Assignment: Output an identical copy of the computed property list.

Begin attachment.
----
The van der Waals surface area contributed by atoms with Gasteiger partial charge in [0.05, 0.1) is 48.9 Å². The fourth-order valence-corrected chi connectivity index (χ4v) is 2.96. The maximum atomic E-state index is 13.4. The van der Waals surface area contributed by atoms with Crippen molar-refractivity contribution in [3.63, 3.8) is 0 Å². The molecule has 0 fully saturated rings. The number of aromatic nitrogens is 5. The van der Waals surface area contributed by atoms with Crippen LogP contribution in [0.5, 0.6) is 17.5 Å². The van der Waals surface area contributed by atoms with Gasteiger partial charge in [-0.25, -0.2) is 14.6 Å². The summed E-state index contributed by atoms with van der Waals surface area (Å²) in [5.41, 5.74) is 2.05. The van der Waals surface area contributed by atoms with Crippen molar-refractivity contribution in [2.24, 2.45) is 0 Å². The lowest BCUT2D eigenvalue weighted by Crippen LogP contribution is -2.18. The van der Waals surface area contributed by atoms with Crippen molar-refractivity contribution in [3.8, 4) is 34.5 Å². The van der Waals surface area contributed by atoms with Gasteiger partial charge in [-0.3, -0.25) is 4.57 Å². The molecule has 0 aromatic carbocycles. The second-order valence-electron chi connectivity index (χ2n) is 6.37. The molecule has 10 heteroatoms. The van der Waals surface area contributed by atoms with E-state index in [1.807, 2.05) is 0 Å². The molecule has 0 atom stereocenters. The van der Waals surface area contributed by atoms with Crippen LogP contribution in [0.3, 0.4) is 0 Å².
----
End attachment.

The van der Waals surface area contributed by atoms with Gasteiger partial charge in [0.05, 0.1) is 48.9 Å². The fourth-order valence-corrected chi connectivity index (χ4v) is 2.96. The maximum atomic E-state index is 13.4. The van der Waals surface area contributed by atoms with Crippen molar-refractivity contribution in [3.63, 3.8) is 0 Å². The molecule has 0 fully saturated rings. The number of aromatic nitrogens is 5. The van der Waals surface area contributed by atoms with Crippen LogP contribution in [0.5, 0.6) is 17.5 Å². The van der Waals surface area contributed by atoms with Gasteiger partial charge in [-0.25, -0.2) is 14.6 Å². The summed E-state index contributed by atoms with van der Waals surface area (Å²) in [5.41, 5.74) is 2.05. The van der Waals surface area contributed by atoms with Crippen molar-refractivity contribution in [2.24, 2.45) is 0 Å². The lowest BCUT2D eigenvalue weighted by Crippen LogP contribution is -2.18. The van der Waals surface area contributed by atoms with Crippen molar-refractivity contribution in [3.8, 4) is 34.5 Å². The van der Waals surface area contributed by atoms with Gasteiger partial charge in [-0.3, -0.25) is 4.57 Å². The molecule has 0 aromatic carbocycles. The second-order valence-electron chi connectivity index (χ2n) is 6.37. The molecule has 10 heteroatoms. The van der Waals surface area contributed by atoms with E-state index in [1.807, 2.05) is 0 Å². The molecule has 0 atom stereocenters. The van der Waals surface area contributed by atoms with Crippen LogP contribution in [0.3, 0.4) is 0 Å².